(313b) Ultrafiltration Optimization Via Experimental Design
Separation and recovery of proteins are important processes in biotechnology. Various techniques are used for protein separation including chromatography, electrophoresis, and membrane ultrafiltration among others. Limitations of chromatography or electrophoresis include in some cases dilution of product, difficulty with high titer (i.e. highly viscous) solutions, scale up and the cost of the instrumentation. At the same time, membrane ultrafiltration has received a significant amount of attention because of its scalability and economics.
Membrane-based unit operations have been traditionally viewed as size-based separation processes where the size of the solutes differs by at least an order of magnitude . However, factors other than molecular sieving can also affect the performance of ultrafiltration. For example, concentration polarization  and electrostatic interactions between proteins and proteins and membranes  have been investigated for the separation of proteins of similar size. The effect of pH on fractionation of proteins of similar size has been investigated by van Eijndhoven et al. [4, 5].
Optimization of factors affecting UF has been studied due to the strong dependence of UF performance on these factors [6,7,8]. The main challenge of fundamental approaches for this task is that they use models involving particle-particle interactions and resolving the resulting complex expressions requires significant computational effort. An alternative approach is to use experimentally generated data to predict membrane UF performance. However, the number of experiments to perform such optimizations can be large, resulting in significant time and financial commitments. This situation presents a clear need for optimal experimental design which can be used to either reduce the number of experiments or to maximize the information content from a pre-determined number of experiments.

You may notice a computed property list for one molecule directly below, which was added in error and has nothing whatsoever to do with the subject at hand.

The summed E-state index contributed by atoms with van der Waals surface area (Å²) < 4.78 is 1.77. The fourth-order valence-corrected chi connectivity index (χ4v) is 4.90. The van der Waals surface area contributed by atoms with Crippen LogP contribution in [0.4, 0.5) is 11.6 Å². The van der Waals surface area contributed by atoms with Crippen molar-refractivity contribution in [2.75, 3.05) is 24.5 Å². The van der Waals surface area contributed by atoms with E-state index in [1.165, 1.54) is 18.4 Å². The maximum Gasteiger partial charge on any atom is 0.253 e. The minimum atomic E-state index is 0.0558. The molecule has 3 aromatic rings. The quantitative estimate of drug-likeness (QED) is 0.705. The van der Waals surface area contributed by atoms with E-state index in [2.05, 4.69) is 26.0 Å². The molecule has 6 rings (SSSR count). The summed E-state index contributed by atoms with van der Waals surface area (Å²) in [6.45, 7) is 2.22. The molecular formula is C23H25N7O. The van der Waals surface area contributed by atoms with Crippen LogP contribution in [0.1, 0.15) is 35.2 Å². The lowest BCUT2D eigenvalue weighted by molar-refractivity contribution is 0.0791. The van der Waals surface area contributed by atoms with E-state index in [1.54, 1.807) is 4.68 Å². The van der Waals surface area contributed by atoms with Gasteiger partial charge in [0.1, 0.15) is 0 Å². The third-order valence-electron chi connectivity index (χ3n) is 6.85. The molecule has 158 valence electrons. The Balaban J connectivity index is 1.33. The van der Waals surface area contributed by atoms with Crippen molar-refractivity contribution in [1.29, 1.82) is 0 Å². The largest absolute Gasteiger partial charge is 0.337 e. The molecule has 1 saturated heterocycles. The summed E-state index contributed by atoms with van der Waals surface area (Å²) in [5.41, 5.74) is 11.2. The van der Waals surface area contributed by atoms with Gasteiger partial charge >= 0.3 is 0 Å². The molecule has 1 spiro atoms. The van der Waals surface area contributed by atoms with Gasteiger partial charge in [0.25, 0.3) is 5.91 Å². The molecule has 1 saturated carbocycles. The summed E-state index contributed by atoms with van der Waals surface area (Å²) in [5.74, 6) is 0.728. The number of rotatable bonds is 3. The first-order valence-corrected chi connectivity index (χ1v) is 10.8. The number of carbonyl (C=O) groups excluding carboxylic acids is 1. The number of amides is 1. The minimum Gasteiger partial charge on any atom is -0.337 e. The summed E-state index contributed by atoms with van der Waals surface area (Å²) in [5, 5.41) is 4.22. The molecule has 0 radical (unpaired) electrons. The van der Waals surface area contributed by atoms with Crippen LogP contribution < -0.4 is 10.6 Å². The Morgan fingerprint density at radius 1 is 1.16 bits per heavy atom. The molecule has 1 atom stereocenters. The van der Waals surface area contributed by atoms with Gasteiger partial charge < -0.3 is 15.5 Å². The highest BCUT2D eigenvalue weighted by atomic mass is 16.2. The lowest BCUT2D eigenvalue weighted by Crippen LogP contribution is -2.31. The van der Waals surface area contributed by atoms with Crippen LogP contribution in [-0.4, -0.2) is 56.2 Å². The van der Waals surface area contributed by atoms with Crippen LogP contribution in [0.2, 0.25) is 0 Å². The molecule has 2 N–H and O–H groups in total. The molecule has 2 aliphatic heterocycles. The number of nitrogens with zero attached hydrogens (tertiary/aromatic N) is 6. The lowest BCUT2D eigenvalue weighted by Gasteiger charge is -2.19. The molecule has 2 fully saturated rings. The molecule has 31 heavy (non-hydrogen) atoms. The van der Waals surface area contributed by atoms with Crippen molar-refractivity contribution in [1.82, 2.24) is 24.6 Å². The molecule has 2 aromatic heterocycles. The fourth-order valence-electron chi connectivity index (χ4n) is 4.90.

In this work we present an empirical approach for optimizing operating parameters of UF. A polynomial model is fitted to available experimental data and optimal operating conditions are determined by optimizing the prediction of the model. The models include the factors that can be varied as inputs and they predict certain performance measures of interest. Special attention is paid to the order of the polynomial using cross-validation as the order is affected by the amount of data but also by trends in the data.
There are several performance measures that are commonly used, depending on how the separation process is used. The presented approach can compute operating conditions for different individual performance measures or some combination of them. The resulting expression for the performance measures can be numerically optimized to determine operating conditions that maximize the performance measures. This type of approach is in stark contrast to commonly used linear approaches where one factor is varied at a time. Here, using our nonlinear approach, we are able to account for nonlinearities and interactions among the factors.
The polynomial regression method is illustrated with two case studies. One study involves available experimental data from our lab  and another study uses a data-derived model from the literature . The first case study illustrates that the optimal operating conditions can be significantly different from the ones found by individually varying the parameters, i.e. using a linear approach. The second case study illustrates that the model order should be chosen as low as possible, while still being able to fit the data well, if the main goal is to optimize a performance measure.
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